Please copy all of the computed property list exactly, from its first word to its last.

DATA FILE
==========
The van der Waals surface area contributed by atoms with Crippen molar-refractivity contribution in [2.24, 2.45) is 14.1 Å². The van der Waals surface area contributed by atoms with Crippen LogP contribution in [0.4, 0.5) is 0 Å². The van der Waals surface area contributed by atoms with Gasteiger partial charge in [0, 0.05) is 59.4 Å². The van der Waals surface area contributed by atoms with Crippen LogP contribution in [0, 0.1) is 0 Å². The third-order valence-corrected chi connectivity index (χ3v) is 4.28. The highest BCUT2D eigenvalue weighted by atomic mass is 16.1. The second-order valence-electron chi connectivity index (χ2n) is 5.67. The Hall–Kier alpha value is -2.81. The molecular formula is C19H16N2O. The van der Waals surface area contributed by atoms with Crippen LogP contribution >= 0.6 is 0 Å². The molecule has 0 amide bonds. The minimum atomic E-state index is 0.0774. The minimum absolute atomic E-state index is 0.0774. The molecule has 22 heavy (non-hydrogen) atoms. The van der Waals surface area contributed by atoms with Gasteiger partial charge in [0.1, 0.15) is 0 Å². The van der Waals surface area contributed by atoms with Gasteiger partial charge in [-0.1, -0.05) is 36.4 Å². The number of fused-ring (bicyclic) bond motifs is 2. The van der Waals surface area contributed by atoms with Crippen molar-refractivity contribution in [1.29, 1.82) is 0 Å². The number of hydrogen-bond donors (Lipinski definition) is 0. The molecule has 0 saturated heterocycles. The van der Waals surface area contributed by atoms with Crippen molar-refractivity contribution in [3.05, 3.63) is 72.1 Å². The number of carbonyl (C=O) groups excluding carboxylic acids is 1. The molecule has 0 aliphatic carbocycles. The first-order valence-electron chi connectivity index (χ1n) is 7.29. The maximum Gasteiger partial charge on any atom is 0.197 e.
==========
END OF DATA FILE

The van der Waals surface area contributed by atoms with Crippen molar-refractivity contribution in [2.24, 2.45) is 14.1 Å². The van der Waals surface area contributed by atoms with Crippen LogP contribution in [0.4, 0.5) is 0 Å². The van der Waals surface area contributed by atoms with Gasteiger partial charge in [0, 0.05) is 59.4 Å². The van der Waals surface area contributed by atoms with Crippen LogP contribution in [0, 0.1) is 0 Å². The third-order valence-corrected chi connectivity index (χ3v) is 4.28. The highest BCUT2D eigenvalue weighted by atomic mass is 16.1. The second-order valence-electron chi connectivity index (χ2n) is 5.67. The Hall–Kier alpha value is -2.81. The molecular formula is C19H16N2O. The van der Waals surface area contributed by atoms with Crippen LogP contribution >= 0.6 is 0 Å². The molecule has 0 amide bonds. The minimum atomic E-state index is 0.0774. The minimum absolute atomic E-state index is 0.0774. The molecule has 22 heavy (non-hydrogen) atoms. The van der Waals surface area contributed by atoms with Gasteiger partial charge in [0.1, 0.15) is 0 Å². The van der Waals surface area contributed by atoms with Gasteiger partial charge in [-0.1, -0.05) is 36.4 Å². The number of fused-ring (bicyclic) bond motifs is 2. The van der Waals surface area contributed by atoms with Crippen molar-refractivity contribution in [1.29, 1.82) is 0 Å². The number of hydrogen-bond donors (Lipinski definition) is 0. The molecule has 0 saturated heterocycles. The van der Waals surface area contributed by atoms with Crippen molar-refractivity contribution in [3.05, 3.63) is 72.1 Å². The number of carbonyl (C=O) groups excluding carboxylic acids is 1. The molecule has 0 aliphatic carbocycles. The first-order valence-electron chi connectivity index (χ1n) is 7.29. The maximum Gasteiger partial charge on any atom is 0.197 e.